How did you make you project financially sustainable? What financial advice would you give to upcoming social entrepreneurs?
Sustainability is vital, because we don't want only to live, but also to grow. We want to build our own economy so that we can work towards our objectives. Our financial plan is based upon the economy, which we will generate from the involvement of our outside participants. This particiapants are, for example, audiences, partners, and other stakeholders, which will help to sustain the project. We hope people will join and take this as a celebration. In addition, we also want our partners, musicians and concerned stakeholders to understand our non-profit initiative and cause. Also, we hope they will contribute their support on their own initiative. I am very positive that the Nepalese government also supports us.
I think entrepreneurship is all about taking risks, doing something new and bring forth change, whatever the size or scale. So I suggest depending upon one’s financial and other capabilities, one should at least start to make the idea grow and expand. Eventually, it’s all about knowledge and creative approaches that you make to foster the actions further. If people believe your ideas, things will turn your way.
What can we expect from your project in the future, both short and long term? What do you hope it will result in?
Nepal Music festival is from the people and to the people. We hope it grows bigger every year, where many people and organizations join and takes it as a celebration of peace, hope and transformation. We hope our festival will carry the message of peace within and across the country. It should be a festival where people unite under one arena despite any differences or ideologies. We look forward to our many foreign guests who will join the Nepalese audience for the good cause. Our non profit initiative and the proceeds from the festival will contribute to the most pressing social causes within Nepal. Moreover, most importantly, our audience will understand that they are not only paying for the festival, but also contributing to the good cause. We want to see Nepal music festival not only a yearly musical event, but as an organization working for development and progress.
Where do you think the biggest social entrepreneurship potential is in your country? In your opinion, what should the next generation of entrepreneurs focus on?
Nepal has many challenges to overcome, so I think there must be many opportunities and potentials for entrepreneurship. But I can suggest areas, in which I think the biggest potential for social entrepreneurship is in: education, health, agriculture, cultural industries, natural recourses, hydropower, technology and so forth that can create the vibrant the economy and social impacts. These are the major areas we should all focus on. These areas should be the starting point for exploration.
What is the biggest barrier in your country for social entrepreneurship to happen? What do you think is the best way to overcome these barriers?
I think it's the embedded culture. We don’t have a strong background of entrepreneurial culture due to many influencing factors, such as tolerance of failure, individual passion, etc. Basically, people lack the knowledge of what entrepreneurship is. In spite of having creative ideas and imaginations, one lacks the confidence in his/her creativity and willing for the risk in making it happen. Similarly, we don't have a strong educational background that empowers youth and students to become entrepreneurs. Our education systems does not prepares us for it. This is the major challenge.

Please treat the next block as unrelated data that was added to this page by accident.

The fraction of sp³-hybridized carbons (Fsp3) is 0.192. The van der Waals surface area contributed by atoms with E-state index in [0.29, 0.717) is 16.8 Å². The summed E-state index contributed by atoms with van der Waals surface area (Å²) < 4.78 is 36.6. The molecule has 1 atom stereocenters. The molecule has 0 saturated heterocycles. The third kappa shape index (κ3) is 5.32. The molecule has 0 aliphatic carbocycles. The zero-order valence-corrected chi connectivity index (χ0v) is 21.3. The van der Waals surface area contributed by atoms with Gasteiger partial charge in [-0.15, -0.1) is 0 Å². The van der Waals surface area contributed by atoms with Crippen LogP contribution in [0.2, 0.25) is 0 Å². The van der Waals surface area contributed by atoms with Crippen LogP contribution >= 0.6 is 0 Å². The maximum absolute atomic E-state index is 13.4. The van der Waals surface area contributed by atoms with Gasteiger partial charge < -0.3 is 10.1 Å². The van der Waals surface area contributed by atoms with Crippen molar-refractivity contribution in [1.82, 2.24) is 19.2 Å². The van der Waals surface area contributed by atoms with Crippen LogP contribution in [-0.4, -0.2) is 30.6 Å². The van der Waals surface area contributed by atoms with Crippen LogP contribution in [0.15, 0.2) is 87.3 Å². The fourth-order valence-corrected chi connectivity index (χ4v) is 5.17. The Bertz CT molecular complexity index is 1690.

But this is not an excuse. It’s an incremental change process and we should trust our new ideas and move forward. Sometimes there might be a small initiative of change, that can have a wider impact. But to start with, and importantly, the government should play an inspirational role in facilitating and engaging people into the perspective of seeing the world differently. The government should understand the importance of entrepreneurship, create a healthy and competitive environment and empower the citizens to create and transfer their knowledge to the society. Also traditional ways of learning needs to be reformed to prepare the upcoming generations to lead and bring their passion into actions and make Innovation to happen.
What would you change in your country to make entrepreneurship a stable strategy to get more development?
The culture and passion of entrepreneurship should be empowered both from a government and society level. We have to create an environment where people can build up their confidence in trusting their new ideas and willing to take the courage to speak up and take action. We should prepare generations to think differently and look for new opportunities. Educational reform, new learnings, supporting peoples ideas and creative thinking is fundamental. The government can facilitate this process by investing in education, research and development, e.g. in Universities, ventures etc.
What advise would you give upcoming social entrepreneurs?
Knowledge and critical thinking is central, and combined with action plans will result in change.
Entrepreneurs are the ones who create change. They are the role models and source of inspiration to the society. So I think they need to engage in a discussion of how they might bring some differences and make their own stories. Thinking differently and looking for opportunities is the seed. Preparing for the challenges that might appear on the way , continuous work, passion in what they are doing and dedication is a drive that will eventually pay off.